Larkin v. Grendel's Den
VOLOKH at mail.law.ucla.edu
Mon Aug 21 12:46:24 PDT 2000
Well, I thought about this -- but if this is indeed the linchpin of
the Court's rationale, then it seems pretty weak. After all, we know that a
lot of "zoning" these days is done through covenants, conditions, and
restrictions set up by private developers, and I'm pretty sure that this has
been done for many decades (cf. Shelley v. Kramer!), perhaps as many (or
more) than zoning itself. So while the government has traditionally done
zoning, a lot of private entities have done something very similar. Should
churches not be able to enforce CC&Rs, while other private property owners
Similarly, as to copyright and patent law, one can say that these
are traditionally private actions -- or subspecies of the traditionally
mostly public action of restricting publications and creating monopolies.
Trademark law, a traditionally private action -- or part of the
traditionally public action of regulation of business in the interest of
consumer protection. After all, copyright, patent, and trademark law, even
though they rely on private parties suing, ultimately work only because
private parties can get damages awards and injunctions.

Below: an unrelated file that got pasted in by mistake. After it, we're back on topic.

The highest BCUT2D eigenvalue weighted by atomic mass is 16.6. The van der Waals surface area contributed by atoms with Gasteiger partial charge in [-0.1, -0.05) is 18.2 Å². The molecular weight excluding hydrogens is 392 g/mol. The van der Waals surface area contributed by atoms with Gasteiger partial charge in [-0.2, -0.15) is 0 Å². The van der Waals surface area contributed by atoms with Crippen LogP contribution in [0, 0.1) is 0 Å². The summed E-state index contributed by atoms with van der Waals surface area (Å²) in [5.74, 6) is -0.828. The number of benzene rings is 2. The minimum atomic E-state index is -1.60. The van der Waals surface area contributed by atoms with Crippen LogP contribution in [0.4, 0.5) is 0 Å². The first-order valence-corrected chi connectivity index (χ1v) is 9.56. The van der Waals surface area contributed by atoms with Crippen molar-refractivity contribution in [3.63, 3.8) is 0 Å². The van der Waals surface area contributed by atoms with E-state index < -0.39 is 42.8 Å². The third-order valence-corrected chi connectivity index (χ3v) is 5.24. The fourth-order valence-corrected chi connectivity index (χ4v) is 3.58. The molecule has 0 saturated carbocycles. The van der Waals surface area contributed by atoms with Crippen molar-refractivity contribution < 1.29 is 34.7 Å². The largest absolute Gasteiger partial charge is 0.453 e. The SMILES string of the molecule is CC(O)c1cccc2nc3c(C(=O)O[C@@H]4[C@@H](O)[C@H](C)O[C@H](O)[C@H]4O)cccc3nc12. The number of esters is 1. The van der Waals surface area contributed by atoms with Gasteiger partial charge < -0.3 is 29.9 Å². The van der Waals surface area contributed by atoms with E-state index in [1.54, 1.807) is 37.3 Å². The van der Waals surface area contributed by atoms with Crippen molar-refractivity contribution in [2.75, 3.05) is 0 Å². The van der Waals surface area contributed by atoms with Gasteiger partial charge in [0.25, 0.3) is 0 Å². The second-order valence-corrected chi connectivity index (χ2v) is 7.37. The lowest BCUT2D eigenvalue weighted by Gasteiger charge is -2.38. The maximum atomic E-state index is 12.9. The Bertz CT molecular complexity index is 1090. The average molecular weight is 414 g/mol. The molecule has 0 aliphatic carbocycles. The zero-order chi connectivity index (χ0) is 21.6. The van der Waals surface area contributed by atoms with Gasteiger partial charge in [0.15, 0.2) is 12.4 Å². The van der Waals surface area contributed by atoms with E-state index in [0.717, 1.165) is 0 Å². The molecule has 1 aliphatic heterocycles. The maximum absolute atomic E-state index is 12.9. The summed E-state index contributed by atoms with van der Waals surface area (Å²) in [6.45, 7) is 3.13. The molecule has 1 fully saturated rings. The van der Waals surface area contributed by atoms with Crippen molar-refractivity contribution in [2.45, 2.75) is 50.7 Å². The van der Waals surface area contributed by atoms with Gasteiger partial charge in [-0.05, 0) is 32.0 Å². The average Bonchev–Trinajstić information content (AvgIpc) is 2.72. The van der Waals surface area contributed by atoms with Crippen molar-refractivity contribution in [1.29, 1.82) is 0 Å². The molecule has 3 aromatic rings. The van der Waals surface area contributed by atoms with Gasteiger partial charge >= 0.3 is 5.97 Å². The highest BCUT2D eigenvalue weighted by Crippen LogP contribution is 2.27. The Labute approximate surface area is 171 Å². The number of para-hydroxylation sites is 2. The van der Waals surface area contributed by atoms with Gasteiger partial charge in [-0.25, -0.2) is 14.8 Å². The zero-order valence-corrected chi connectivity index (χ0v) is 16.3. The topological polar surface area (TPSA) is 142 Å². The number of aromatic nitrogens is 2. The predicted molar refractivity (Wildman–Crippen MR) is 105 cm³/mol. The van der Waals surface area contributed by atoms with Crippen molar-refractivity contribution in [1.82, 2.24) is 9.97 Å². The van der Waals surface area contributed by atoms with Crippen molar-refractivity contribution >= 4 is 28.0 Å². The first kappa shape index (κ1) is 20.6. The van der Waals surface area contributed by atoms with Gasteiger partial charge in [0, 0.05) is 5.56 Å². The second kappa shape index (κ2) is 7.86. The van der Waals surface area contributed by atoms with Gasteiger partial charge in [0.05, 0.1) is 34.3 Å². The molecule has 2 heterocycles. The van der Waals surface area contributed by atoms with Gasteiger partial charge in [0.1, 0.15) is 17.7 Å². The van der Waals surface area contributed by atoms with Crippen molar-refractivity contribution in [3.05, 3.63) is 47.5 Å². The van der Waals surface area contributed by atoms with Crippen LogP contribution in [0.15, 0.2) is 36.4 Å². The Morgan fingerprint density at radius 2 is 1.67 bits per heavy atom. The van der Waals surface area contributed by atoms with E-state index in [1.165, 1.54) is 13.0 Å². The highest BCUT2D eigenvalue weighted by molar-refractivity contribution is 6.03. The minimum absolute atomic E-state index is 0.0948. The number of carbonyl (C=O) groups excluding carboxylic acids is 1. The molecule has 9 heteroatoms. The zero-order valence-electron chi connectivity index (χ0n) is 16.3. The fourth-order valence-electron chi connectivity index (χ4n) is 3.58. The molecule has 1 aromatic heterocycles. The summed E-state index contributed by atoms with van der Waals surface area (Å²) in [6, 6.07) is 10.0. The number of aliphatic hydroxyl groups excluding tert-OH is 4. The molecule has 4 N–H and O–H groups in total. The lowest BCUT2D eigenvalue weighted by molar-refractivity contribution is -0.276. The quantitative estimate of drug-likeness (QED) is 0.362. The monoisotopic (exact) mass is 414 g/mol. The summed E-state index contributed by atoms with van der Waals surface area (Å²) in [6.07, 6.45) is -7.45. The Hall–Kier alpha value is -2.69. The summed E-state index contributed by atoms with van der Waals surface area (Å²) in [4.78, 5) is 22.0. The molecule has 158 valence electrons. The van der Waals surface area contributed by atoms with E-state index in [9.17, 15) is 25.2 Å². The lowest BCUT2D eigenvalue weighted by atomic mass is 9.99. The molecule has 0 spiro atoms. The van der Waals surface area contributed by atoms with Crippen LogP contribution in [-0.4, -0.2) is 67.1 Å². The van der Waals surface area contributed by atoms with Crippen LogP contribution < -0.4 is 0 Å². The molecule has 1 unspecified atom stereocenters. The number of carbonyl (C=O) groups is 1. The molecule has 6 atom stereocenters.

Likewise (except perhaps as to the last sentence) for citizen's
arrests, which may not be performed by organizations, but are often
performed by agents of organizations, such as security guards working for a
variety of institutions (my very off-the-cuff guess is that many more
citizen's arrests are performed by security guards than just private
citizens). Traditionally private function of a citizen's arrest, or a
subspecies of the traditionally public function of arrests generally?
One could, of course, focus just on this particular law, and ask
whether it or things very much like it has been around for a long time. One
would then conclude that the Copyright and Patent Acts, trademark law, and
citizen's arrests are "traditional," but the specific Massachusetts law at
issue in Larkin is not. But does it really make sense to lock in the legal
system that way, barring the government from shifting from a more